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Are ALLETE, Inc.’s (NYSE:ALE) Returns On Investment Worth Your While?

Simply Wall St

Today we are going to look at ALLETE, Inc. (NYSE:ALE) to see whether it might be an attractive investment prospect. In particular, we'll consider its Return On Capital Employed (ROCE), as that can give us insight into how profitably the company is able to employ capital in its business.

First up, we'll look at what ROCE is and how we calculate it. Then we'll compare its ROCE to similar companies. Finally, we'll look at how its current liabilities affect its ROCE.

What is Return On Capital Employed (ROCE)?

ROCE measures the amount of pre-tax profits a company can generate from the capital employed in its business. In general, businesses with a higher ROCE are usually better quality. Ultimately, it is a useful but imperfect metric. Renowned investment researcher Michael Mauboussin has suggested that a high ROCE can indicate that 'one dollar invested in the company generates value of more than one dollar'.

So, How Do We Calculate ROCE?

The formula for calculating the return on capital employed is:

Return on Capital Employed = Earnings Before Interest and Tax (EBIT) ÷ (Total Assets - Current Liabilities)

Or for ALLETE:

0.042 = US$202m ÷ (US$5.3b - US$483m) (Based on the trailing twelve months to September 2019.)

So, ALLETE has an ROCE of 4.2%.

See our latest analysis for ALLETE

Does ALLETE Have A Good ROCE?

One way to assess ROCE is to compare similar companies. We can see ALLETE's ROCE is around the 4.6% average reported by the Electric Utilities industry. Independently of how ALLETE compares to its industry, its ROCE in absolute terms is low; especially compared to the ~1.7% available in government bonds. There are potentially more appealing investments elsewhere.

You can see in the image below how ALLETE's ROCE compares to its industry. Click to see more on past growth.

NYSE:ALE Past Revenue and Net Income, December 30th 2019

When considering this metric, keep in mind that it is backwards looking, and not necessarily predictive. ROCE can be deceptive for cyclical businesses, as returns can look incredible in boom times, and terribly low in downturns. ROCE is, after all, simply a snap shot of a single year. Since the future is so important for investors, you should check out our free report on analyst forecasts for ALLETE.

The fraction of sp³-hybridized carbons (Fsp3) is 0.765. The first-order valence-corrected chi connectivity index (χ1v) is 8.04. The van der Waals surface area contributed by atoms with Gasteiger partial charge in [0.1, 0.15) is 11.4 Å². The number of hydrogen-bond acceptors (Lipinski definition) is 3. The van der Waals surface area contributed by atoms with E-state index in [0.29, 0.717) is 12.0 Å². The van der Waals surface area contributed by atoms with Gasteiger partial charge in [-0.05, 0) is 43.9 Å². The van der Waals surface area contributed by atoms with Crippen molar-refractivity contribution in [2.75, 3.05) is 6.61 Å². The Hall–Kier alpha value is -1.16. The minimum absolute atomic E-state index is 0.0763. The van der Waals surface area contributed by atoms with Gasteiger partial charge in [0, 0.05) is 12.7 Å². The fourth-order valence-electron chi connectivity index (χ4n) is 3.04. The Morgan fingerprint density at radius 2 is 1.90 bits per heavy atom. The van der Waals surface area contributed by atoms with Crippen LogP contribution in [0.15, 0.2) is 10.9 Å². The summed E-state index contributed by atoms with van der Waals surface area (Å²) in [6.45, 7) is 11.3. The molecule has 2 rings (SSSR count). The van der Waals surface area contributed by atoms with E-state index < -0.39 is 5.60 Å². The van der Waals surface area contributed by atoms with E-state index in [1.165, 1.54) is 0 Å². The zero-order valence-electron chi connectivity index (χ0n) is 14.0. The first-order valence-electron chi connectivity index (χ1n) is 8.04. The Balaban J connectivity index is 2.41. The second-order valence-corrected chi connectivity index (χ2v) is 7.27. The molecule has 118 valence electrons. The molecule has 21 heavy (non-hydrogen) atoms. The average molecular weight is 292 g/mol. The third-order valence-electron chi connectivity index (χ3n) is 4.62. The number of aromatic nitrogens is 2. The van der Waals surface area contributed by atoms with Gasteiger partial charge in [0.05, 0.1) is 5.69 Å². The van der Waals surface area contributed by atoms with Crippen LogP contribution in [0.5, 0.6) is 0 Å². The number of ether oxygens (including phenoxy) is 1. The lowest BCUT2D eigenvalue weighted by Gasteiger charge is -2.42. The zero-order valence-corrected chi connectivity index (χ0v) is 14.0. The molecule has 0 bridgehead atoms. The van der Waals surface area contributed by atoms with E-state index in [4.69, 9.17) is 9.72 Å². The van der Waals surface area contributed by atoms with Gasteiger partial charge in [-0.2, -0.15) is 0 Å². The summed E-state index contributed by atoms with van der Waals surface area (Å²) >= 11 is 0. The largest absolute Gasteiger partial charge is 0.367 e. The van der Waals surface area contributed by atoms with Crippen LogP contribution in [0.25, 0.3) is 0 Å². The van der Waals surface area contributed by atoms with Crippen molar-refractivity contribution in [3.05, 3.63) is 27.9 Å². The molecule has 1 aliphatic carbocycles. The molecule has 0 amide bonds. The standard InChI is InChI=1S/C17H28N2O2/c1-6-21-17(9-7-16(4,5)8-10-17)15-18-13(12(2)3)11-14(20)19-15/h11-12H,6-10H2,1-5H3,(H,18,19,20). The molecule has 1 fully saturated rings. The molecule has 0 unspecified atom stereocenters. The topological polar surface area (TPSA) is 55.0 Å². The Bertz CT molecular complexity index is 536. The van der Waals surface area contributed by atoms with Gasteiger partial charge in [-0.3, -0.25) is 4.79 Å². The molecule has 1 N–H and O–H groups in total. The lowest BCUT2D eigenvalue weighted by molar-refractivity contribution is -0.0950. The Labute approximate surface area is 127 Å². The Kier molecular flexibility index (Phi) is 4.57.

How ALLETE's Current Liabilities Impact Its ROCE

Short term (or current) liabilities, are things like supplier invoices, overdrafts, or tax bills that need to be paid within 12 months. The ROCE equation subtracts current liabilities from capital employed, so a company with a lot of current liabilities appears to have less capital employed, and a higher ROCE than otherwise. To counteract this, we check if a company has high current liabilities, relative to its total assets.

ALLETE has total liabilities of US$483m and total assets of US$5.3b. As a result, its current liabilities are equal to approximately 9.2% of its total assets. With barely any current liabilities, there is minimal impact on ALLETE's admittedly low ROCE.

Our Take On ALLETE's ROCE

Nonetheless, there may be better places to invest your capital. Of course, you might find a fantastic investment by looking at a few good candidates. So take a peek at this free list of companies with modest (or no) debt, trading on a P/E below 20.

If you are like me, then you will not want to miss this free list of growing companies that insiders are buying.

If you spot an error that warrants correction, please contact the editor at editorial-team@simplywallst.com. This article by Simply Wall St is general in nature. It does not constitute a recommendation to buy or sell any stock, and does not take account of your objectives, or your financial situation. Simply Wall St has no position in the stocks mentioned.

We aim to bring you long-term focused research analysis driven by fundamental data. Note that our analysis may not factor in the latest price-sensitive company announcements or qualitative material. Thank you for reading.